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*Warning: I am not a medical doctor. Neither am I astronaut, nuclear physicist, or a Zoo monkey handler. So, anything I say about treating injuries, flying rockets, experimenting with nuclear energy, or adopting a chimpanzee for a pet …take this into consideration.
The best way to deal with injuries is not to get them, which means incorporating an injury prevention mentality into your training.
Here are some suggestions:
#1 Make injury prevention a focus for off-season training.
#2 When it comes to swimming, focus on developing proper technique. Bad swimming technique leads to unnecessary injuries. I know from personal experience.
#3 Be sure your bike is set up correctly for your body. If your saddle is too low, it will mess with your knees; too high, your hamstring.
#4 Have good running shoes. Many triathletes have shoes fitted just for their feet, which is a good idea. Foot Solutions is one avenue; check and see if there’s a store near you.
#5 Maintain a stretching routine during the season. Here are three stretching videos: Stretching: Part 1, Stretching: Part 2, and Stretching: Part 3. To stay faithful to a stretching routine, some triathletes join a yoga class.
#6 Don’t fudge on proper nutrition, recovery, and rest.
Do all you can on the prevention side!
The next aspect of dealing with injuries is treating the injuries you experience.
Some common triathlete injuries include:
How To Treat Sports Injuries
Most triathletes treat minor strains and sprains by employing the RICE method. I keep Styrofoam cups with ice stocked in my freezer, which I use to ice down my bum shoulder after a long swim.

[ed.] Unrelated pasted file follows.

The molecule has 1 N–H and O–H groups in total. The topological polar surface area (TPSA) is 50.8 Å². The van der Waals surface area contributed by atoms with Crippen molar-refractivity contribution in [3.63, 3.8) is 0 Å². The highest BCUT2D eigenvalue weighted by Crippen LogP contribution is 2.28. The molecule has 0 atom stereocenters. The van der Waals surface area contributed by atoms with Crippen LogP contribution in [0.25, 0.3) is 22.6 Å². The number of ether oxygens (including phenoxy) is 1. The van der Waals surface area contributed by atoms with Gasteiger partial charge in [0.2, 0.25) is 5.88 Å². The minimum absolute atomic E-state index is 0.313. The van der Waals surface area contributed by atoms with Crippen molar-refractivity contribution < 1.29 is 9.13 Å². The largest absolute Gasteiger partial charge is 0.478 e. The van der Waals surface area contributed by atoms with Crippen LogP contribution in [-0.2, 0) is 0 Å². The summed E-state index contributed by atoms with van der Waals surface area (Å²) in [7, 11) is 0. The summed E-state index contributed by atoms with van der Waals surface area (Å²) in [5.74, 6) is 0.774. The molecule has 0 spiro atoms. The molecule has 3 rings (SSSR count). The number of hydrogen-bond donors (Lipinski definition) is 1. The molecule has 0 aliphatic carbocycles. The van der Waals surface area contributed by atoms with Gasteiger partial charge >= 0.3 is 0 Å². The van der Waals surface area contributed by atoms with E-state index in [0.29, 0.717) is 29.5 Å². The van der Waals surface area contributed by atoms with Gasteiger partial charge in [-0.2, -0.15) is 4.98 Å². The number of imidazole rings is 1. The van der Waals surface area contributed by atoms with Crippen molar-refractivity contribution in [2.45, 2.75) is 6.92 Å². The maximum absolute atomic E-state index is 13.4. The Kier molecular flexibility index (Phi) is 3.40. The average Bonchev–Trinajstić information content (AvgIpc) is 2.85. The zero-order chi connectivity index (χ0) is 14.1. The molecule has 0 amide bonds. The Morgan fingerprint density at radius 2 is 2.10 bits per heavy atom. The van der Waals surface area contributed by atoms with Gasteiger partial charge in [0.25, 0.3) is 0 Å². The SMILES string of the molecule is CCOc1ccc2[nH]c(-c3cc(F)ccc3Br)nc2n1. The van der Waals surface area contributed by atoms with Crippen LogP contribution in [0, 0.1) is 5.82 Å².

Many people also utilize homeopathic remedies to common sports injuries; I have found Arnica to be helpful. I also used a homeopathic remedy to treat swimmers ear, along with using ear plugs. It may be worth your time to have a conversation with someone from your local organic food and homeopathic store who is familiar with treating sports injuries.
When it comes to using Ibuprofen regularly, rather than increasing dosages, consider using it more strategically. For example, you can now purchase topical Ibuprofen to apply to specific areas, which may save your stomach lining. If it’s necessary to use the pills, take them prior to your training session so they can get working in your body. Waiting until you’re finished a long run may be too late in terms of effective and timely relief.
Frequently Asked Questions About Thriathlete Injuries:
2. Can I train through the pain?
3. If I could drink anything after a hard training session, what should it be? (Remember, this is The FUN Times Guide!)
I’m over 40 years old, but I don’t give up easily. It wasn’t too long ago that I was exploring the idea of doing my first triathlon. If I can do it, you can too! I'm proof that with a little determination and training, you can get a great deal of fulfillment participating in marathons, triathlons… even ultramarathons.